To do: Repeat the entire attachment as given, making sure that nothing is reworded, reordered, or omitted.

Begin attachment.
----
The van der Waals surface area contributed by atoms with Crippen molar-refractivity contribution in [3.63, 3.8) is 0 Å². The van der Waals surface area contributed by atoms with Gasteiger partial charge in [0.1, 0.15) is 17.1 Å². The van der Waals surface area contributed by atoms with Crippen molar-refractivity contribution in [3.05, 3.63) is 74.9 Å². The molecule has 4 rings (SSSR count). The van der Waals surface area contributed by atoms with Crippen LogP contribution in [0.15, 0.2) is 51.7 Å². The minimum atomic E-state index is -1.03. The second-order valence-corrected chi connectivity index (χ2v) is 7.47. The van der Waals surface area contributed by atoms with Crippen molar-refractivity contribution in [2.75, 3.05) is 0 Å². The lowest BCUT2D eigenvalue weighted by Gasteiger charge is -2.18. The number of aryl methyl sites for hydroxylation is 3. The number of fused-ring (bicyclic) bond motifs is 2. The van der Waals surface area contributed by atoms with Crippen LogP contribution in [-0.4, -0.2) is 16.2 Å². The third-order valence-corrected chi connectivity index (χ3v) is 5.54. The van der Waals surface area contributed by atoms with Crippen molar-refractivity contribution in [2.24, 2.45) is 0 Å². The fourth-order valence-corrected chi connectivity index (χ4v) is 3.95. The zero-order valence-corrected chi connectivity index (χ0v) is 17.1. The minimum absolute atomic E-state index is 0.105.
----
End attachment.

The van der Waals surface area contributed by atoms with Crippen molar-refractivity contribution in [3.63, 3.8) is 0 Å². The van der Waals surface area contributed by atoms with Gasteiger partial charge in [0.1, 0.15) is 17.1 Å². The van der Waals surface area contributed by atoms with Crippen molar-refractivity contribution in [3.05, 3.63) is 74.9 Å². The molecule has 4 rings (SSSR count). The van der Waals surface area contributed by atoms with Crippen LogP contribution in [0.15, 0.2) is 51.7 Å². The minimum atomic E-state index is -1.03. The second-order valence-corrected chi connectivity index (χ2v) is 7.47. The van der Waals surface area contributed by atoms with Crippen molar-refractivity contribution in [2.75, 3.05) is 0 Å². The lowest BCUT2D eigenvalue weighted by Gasteiger charge is -2.18. The number of aryl methyl sites for hydroxylation is 3. The number of fused-ring (bicyclic) bond motifs is 2. The van der Waals surface area contributed by atoms with Crippen LogP contribution in [-0.4, -0.2) is 16.2 Å². The third-order valence-corrected chi connectivity index (χ3v) is 5.54. The van der Waals surface area contributed by atoms with Crippen molar-refractivity contribution in [2.24, 2.45) is 0 Å². The fourth-order valence-corrected chi connectivity index (χ4v) is 3.95. The zero-order valence-corrected chi connectivity index (χ0v) is 17.1. The minimum absolute atomic E-state index is 0.105.